Frogtown Days

At the Edge of the City


I first noticed her out of the corner of my eye. She was bounding across the open field at full speed. A thing of beauty.

She moved with silent power and grace. You would swear she wasn't even touching the ground, but the tufts of turf she turned up with her hooves betrayed her.

She was cutting across the mowed grass of the railroad yard, just across the four-lane from that cluster of mobile homes on the north edge of Carbondale. Something must have spooked her from that grove of trees beyond the tracks.

I instinctively let up on the gas, although she was on a pace to take her across the highway well ahead of me. I just wanted to watch her run. It probably wasn't more than a few seconds, but it seems like minutes, maybe even half an hour, when I replay it now.

It was just after dawn, and there wasn't much traffic — just me and that step van up ahead who shared this road. It was a step van full of vending machines and snack food, a white and shiny delivery van making its morning rounds. It was a van whose driver didn't have the perspective I had. A van whose brake lights hadn't gone on yet.

I grew up just outside the western edge of Chicago. But when I was a kid, that area was more like the country than the city. It wasn't unusual to see pheasant in our back yard. And rabbits. For the wildlife, there was room to roam and room to run and plenty to eat in Dad's garden.

And it was a neat place to be a boy, too. There were fields to get lost in and creeks to fall into. There were so many trees you could climb a different one every day of the summer. I can still remember how far away my mother's voice would seem when she called me home for dinner. There were plenty of places to hide whenever I wasn't hungry and I could pretend I hadn't heard.

On the far edge of one large field we called “The Prairie,” my friends, my brother and I constructed an entire village of twig huts and dugouts. It was cool, just like Robin Hood's hideout. There were about six or seven of us kids, and each or us had a hut, and there were streets and flags, a community gathering place and a lookout point. In retrospect, we had just about everything a real town would have had except taxes.

In another field, there was a huge tree that had so many branches each of us could claim a spot. We hammered up a few boards to make a ladder and a few more to make our forts. I called it the Mother Tree because it supported all of us, and because there were saplings growing up all around her.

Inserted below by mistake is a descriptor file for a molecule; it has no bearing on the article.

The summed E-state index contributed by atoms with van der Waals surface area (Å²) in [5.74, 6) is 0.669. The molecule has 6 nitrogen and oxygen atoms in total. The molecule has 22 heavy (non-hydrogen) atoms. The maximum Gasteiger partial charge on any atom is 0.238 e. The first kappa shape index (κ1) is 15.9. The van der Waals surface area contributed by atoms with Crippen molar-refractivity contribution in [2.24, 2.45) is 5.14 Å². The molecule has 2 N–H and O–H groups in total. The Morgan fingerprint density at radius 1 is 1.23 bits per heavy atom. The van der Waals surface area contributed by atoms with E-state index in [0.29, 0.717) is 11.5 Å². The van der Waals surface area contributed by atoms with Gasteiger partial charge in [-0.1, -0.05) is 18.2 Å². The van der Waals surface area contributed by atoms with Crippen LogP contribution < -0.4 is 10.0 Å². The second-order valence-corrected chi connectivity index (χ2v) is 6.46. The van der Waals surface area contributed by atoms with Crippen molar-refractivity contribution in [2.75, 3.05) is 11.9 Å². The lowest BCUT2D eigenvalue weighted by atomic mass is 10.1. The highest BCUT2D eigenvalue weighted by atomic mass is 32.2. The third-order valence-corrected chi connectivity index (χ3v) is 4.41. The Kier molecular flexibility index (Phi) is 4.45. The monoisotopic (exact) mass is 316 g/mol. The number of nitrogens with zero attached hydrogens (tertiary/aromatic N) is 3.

But urban sprawl came knocking on our door one day, and before nightfall, it seemed, our entire world had changed.

The earth movers leveled off the thickets and cut down the trees. Fields were trenched for sewer lines and water mains. And the pavers put in curbs and sidewalks where there had been dirt paths. Houses and apartment buildings went up like so many Monopoly pieces, and a church and two schools were built within blocks of my home. My playground had been transformed, and it had happened overnight.

Seemed like a shame.

And new and strange people moved in, too. People from the city. There were kids my age, but they were kids who had grown up in alleys and stairwells and on treeless streets. They were kids who thought an open field was a 20-foot lot between two-story tenements. And they were tough.

I remember going over to check out a new playground the developers had built for their instant community. It wasn't far from where the Mother Tree once stood.

A group of kids was hanging around. They called me over.

“Wanna join our gang?” the oldest boy asked. Now back then, the word “gang” had a different connotation. In my mind, it was closer to Spanky than it was to the Disciples or Crips. I figured this was a way to make some new friends and take away the sting of losing my old playing fields. So I said sure.

And then they told me about the initiation.


“Sure, it’s easy,” the big kid said. “We’ve all done it.”

All I had to do was sit on the merry-go-round and face outward with by arms hooked around the bar behind me. Sounded easy enough. I agreed.

So these kids started me going. Round and round and round, faster and faster. These kids spun me round and round and my arms started to ache and I got dizzy. Round and round, faster and faster. My butt started to slip and faster and faster they spun me, and my head flopped forward and my stomach ached. And all the while these kids were laughing and howling and then everything went silent.

I flew off through the air ...

I think the realization hit me just before the ground did. It was that there is a fundamental difference between them and me. There was a difference between city and country. And when you force one upon the other, someone's bound to eat dirt.

They were laughing and howling as I picked myself up. There was no gang, just a bunch of bullies. I regathered my wits, but I didn't say anything. I just headed home, trying to hold my dizzy head high.

I was right about that driver, the one behind the wheel of the step van. He didn't see her until it was too late. They intersected like vectors of fate. She crossed right in front of him, and he caught her with the right side of the bumper. She flew about 20 feet in the air, twirling silently through space.

She landed in the grass and lay there twitching for a while. Then she was still.  The driver and I stood there shaking our heads. He lit a cigarette. His hands were shaking.

He went to call someone, and I stayed a while and wondered why a big beautiful doe like this got hit on a virtually empty highway. And I wondered, too, how she'd ended up here, between the train yard and a mobile home court. In the middle of civilization, a step removed from the wild.

Seemed like a shame.

Collected written works  |  Gary Marx